“Small and independent brewers are a beacon for beer and our economy,” added Watson. “As breweries continue to open and volume increases, there is a strong need for workers to fill a whole host of positions at these small and growing businesses.”

If you’re curious how those numbers are calculated, BA economist Bart Watson posted an explanation of the 2015 Craft Brewing Growth by the Numbers.

growth infographic

The Dangers Of Full Beer Bottles Vs. Empties

full-broken-bottle
I’ve been slowing reading through the December issue of Mental Floss, one of my favorite magazines, and their lis of the “500 Most Important People in History.” At No. 77 is Swiss scientist Stephan Bolliger. Specifically he’s a forensic pathologist at the University of Bern, “and he often appears in court to testify as an expert witness.” But what caught my attention is a question that he couldn’t answer, but then preceded to examine scientifically. The question? What will do more damage in a bar fight, a full bottle of beer, or an empty one? And by damage, they specifically looked at which could break your skull.

So he picked up bottles of his favorite beer, Feldschlösschen Original, and got to work.

Feldschlösschen_Bier_aus_Flasche

You have to give him, and his team, points for taking a seemingly silly question very seriously. The results were published in the Journal of Forensic and Legal Medicine in 2009. The article was entitled Are full or empty beer bottles sturdier and does their fracture-threshold suffice to break the human skull?, and here’s the abstract:

Beer bottles are often used in physical disputes. If the bottles break, they may give rise to sharp trauma. However, if the bottles remain intact, they may cause blunt injuries. In order to investigate whether full or empty standard half-litre beer bottles are sturdier and if the necessary breaking energy surpasses the minimum fracture-threshold of the human skull, we tested the fracture properties of such beer bottles in a drop-tower. Full bottles broke at 30 J impact energy, empty bottles at 40 J. These breaking energies surpass the minimum fracture-threshold of the human neurocranium. Beer bottles may therefore fracture the human skull and therefore serve as dangerous instruments in a physical dispute.

I love that “duh” conclusion. Beer bottles may be “dangerous instruments in a physical dispute.”

But you can read or download the whole enchilada at Research Gate. Here’s some highlights:

1. Introduction

The examination of living or deceased victims of bar fights is not uncommon in routine forensic practice. These fights are commonly carried out with fists, feet, furniture, and drinking vessels. Depending on the state of the drinking vessels, namely intact or broken, different trauma forms are to be expected. According to a British group, 1 readily available one pint beer glasses such as straight-sided glasses, referred to as nonik, and tankards display a mean impact resistance of up to 1.7 Joule (J). The glass shards of shattered beer glasses may give rise to stab and cut wounds, which may sever blood vessels or other vital structures of the body. Indeed, glasses with lower impact resistance cause more injuries, 2 for which reason toughened glassware has been advocated. On the other hand, if the drinking vessels remain intact, they may serve as clubs. In Switzerland and various other countries, refillable (and therefore sturdy) beer bottles are commonly encountered in pubs and at festivals. In Switzerland, the half-litre, refillable beer bottle is, according to the authors’ own experience, a commonly utilized instrument in physical disputes. The authors have been asked at court whether hitting a human on the head with such intact bottles suffices to break a skull and whether full or empty bottles are more likely to cause such injuries. Obviously, this depends on the breaking properties of the bottle. If the bottle (full or empty) breaks at a minimal energy, no skull fracture is to be expected. On the other hand, should the stability of the bottle surpass that of the head, severe, even life-threatening injuries may be inflicted. We therefore tested the breaking energy of such beer bottles in a drop-tower as described below in order to estimate at which energies the bottles break and if this amount of energy exceeds the energy necessary to inflict serious injuries to a victim.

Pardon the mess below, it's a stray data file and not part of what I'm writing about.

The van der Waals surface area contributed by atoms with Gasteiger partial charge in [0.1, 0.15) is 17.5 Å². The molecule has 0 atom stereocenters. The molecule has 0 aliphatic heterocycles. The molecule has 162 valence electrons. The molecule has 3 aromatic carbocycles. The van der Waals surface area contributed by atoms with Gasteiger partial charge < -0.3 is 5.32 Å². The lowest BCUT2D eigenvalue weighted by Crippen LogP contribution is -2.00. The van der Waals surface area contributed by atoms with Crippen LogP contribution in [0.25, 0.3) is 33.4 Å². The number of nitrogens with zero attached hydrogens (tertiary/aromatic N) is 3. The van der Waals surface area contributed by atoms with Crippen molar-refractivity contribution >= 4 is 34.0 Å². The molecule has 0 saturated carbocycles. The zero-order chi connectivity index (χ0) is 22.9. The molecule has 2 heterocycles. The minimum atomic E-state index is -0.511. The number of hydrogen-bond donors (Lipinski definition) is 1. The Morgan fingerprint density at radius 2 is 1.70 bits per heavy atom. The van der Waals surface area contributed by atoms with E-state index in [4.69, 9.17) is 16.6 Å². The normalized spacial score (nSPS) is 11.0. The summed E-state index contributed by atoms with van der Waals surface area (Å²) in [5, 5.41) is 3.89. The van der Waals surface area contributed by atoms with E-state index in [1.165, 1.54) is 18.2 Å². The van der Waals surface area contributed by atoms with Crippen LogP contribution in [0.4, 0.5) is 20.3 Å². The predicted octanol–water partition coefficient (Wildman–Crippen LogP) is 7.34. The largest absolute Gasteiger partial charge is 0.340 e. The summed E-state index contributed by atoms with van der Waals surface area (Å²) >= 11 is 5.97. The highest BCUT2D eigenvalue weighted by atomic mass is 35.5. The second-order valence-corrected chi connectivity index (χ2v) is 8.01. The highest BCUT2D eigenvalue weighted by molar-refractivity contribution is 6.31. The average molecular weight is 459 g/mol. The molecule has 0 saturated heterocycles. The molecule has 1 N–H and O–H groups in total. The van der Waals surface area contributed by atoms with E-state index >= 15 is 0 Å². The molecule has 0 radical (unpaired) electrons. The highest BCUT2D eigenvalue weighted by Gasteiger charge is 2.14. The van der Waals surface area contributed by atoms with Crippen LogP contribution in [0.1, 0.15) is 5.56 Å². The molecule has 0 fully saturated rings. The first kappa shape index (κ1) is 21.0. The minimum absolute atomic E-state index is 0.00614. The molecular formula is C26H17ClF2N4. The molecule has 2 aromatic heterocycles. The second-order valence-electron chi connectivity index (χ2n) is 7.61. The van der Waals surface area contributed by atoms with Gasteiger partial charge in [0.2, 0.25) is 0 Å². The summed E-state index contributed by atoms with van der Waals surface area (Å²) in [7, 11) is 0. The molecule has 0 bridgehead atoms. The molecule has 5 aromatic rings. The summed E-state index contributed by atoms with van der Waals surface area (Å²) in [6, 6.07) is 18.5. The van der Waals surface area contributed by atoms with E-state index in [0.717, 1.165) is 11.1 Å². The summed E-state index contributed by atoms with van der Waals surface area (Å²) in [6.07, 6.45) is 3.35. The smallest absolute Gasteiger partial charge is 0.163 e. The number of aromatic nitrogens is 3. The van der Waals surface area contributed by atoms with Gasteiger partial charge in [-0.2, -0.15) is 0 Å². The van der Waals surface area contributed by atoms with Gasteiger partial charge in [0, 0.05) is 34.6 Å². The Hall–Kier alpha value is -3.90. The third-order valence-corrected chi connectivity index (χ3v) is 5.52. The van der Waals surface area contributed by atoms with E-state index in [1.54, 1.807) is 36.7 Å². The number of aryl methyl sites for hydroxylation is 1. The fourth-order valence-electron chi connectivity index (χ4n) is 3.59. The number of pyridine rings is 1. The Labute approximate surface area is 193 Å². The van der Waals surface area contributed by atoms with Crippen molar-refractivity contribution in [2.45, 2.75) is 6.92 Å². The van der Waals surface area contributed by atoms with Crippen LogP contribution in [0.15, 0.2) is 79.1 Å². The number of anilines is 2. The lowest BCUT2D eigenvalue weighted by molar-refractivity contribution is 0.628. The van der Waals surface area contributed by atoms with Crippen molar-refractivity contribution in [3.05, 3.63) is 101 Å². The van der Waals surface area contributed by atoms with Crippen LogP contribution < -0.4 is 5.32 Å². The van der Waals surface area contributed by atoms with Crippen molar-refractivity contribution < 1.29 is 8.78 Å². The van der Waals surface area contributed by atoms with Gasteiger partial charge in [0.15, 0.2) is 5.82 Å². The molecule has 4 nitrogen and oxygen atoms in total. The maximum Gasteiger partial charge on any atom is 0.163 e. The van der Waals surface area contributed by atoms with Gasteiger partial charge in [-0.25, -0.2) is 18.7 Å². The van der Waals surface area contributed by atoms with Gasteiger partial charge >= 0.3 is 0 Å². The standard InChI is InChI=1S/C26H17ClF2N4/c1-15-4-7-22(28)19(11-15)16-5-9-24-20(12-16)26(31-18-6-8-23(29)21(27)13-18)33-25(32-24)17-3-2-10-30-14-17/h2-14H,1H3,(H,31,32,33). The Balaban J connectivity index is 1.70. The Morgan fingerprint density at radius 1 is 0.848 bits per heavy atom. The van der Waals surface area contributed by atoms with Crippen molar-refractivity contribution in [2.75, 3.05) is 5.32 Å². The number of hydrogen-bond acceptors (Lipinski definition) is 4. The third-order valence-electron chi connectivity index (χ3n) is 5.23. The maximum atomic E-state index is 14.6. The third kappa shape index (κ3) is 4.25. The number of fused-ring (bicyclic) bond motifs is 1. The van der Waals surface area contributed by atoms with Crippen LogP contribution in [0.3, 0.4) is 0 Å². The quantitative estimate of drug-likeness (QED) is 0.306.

Bolliger-fig-2

2. Methods and materials

Ten (six empty and four full) standard 0.5 l beer bottles (Feldschlösschen Brewery, Rheinfelden, Switzerland, Fig. 1) were examined. The full bottles weighed 898 g, the empty ones 391 g. With multislice computed tomography (Somatom Emotion 6, Siemens Medical Solutions, D-91301 Forchheim, Germany) the wall thickness was measured. The minimal thickness was 0.2 cm and maximal thickness 0.36 cm (Fig. 2). To one side of the beer bottles, a 7.5  1.2  5 cm pinewood board was fixed using a thin layer of modeling clay (Fig. 3a). The wood board served to distribute the very small impact point of the steel ball to a more realistic situation concerning the impact area of a beer bottle against a cranium. The modeling clay not only served as a fixing material, but also as a substitute for the soft tissues of the scalp. The bottles were then fixed horizontally to the bottom of a baby-bath tub with a thin layer of modeling clay (Fig. 3b). A 1 kg heavy steel ball was dropped from different heights (minimum 2 m, maximum 4 m) onto the beer bottles in a droptower specifically designed for the testing of materials (Figs. 4 and 5). Depending on the region of the beer bottle, the wall thickness, curvature, and therefore the expected stability vary. As our aim was to assess the minimum breaking threshold, we let the ball strike the weakest part of the bottle, namely the bottom third of the shaft.